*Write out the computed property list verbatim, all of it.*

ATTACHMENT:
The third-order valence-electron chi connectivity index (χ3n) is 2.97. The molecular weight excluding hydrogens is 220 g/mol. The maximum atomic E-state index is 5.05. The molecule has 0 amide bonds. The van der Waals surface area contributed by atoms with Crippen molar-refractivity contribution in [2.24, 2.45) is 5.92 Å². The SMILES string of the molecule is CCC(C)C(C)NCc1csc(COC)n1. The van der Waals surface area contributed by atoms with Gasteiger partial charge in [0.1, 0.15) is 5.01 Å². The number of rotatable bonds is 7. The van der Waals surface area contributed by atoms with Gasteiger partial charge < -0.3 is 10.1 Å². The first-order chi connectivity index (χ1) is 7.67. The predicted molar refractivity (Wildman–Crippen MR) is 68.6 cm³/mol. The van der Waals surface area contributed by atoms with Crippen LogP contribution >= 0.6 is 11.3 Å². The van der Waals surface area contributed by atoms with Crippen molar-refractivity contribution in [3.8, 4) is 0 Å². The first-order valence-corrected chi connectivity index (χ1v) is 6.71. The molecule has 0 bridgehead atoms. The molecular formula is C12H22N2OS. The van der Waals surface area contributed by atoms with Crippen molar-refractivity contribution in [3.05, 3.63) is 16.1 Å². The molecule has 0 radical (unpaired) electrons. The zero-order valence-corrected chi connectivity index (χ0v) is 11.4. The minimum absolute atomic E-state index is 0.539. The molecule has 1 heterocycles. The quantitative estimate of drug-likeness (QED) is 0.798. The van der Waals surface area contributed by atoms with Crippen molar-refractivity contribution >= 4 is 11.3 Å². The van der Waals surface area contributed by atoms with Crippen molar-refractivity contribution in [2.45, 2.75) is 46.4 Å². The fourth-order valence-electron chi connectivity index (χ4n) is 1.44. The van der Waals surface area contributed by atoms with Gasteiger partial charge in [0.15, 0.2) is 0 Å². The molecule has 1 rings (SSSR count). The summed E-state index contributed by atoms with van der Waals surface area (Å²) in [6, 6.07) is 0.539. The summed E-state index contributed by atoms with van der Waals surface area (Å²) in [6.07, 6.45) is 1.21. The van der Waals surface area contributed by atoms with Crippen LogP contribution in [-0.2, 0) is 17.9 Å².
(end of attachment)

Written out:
The third-order valence-electron chi connectivity index (χ3n) is 2.97. The molecular weight excluding hydrogens is 220 g/mol. The maximum atomic E-state index is 5.05. The molecule has 0 amide bonds. The van der Waals surface area contributed by atoms with Crippen molar-refractivity contribution in [2.24, 2.45) is 5.92 Å². The SMILES string of the molecule is CCC(C)C(C)NCc1csc(COC)n1. The van der Waals surface area contributed by atoms with Gasteiger partial charge in [0.1, 0.15) is 5.01 Å². The number of rotatable bonds is 7. The van der Waals surface area contributed by atoms with Gasteiger partial charge < -0.3 is 10.1 Å². The first-order chi connectivity index (χ1) is 7.67. The predicted molar refractivity (Wildman–Crippen MR) is 68.6 cm³/mol. The van der Waals surface area contributed by atoms with Crippen LogP contribution >= 0.6 is 11.3 Å². The van der Waals surface area contributed by atoms with Crippen molar-refractivity contribution in [3.8, 4) is 0 Å². The first-order valence-corrected chi connectivity index (χ1v) is 6.71. The molecule has 0 bridgehead atoms. The molecular formula is C12H22N2OS. The van der Waals surface area contributed by atoms with Crippen molar-refractivity contribution in [3.05, 3.63) is 16.1 Å². The molecule has 0 radical (unpaired) electrons. The zero-order valence-corrected chi connectivity index (χ0v) is 11.4. The minimum absolute atomic E-state index is 0.539. The molecule has 1 heterocycles. The quantitative estimate of drug-likeness (QED) is 0.798. The van der Waals surface area contributed by atoms with Crippen molar-refractivity contribution >= 4 is 11.3 Å². The van der Waals surface area contributed by atoms with Crippen molar-refractivity contribution in [2.45, 2.75) is 46.4 Å². The fourth-order valence-electron chi connectivity index (χ4n) is 1.44. The van der Waals surface area contributed by atoms with Gasteiger partial charge in [0.15, 0.2) is 0 Å². The molecule has 1 rings (SSSR count). The summed E-state index contributed by atoms with van der Waals surface area (Å²) in [6, 6.07) is 0.539. The summed E-state index contributed by atoms with van der Waals surface area (Å²) in [6.07, 6.45) is 1.21. The van der Waals surface area contributed by atoms with Crippen LogP contribution in [-0.2, 0) is 17.9 Å².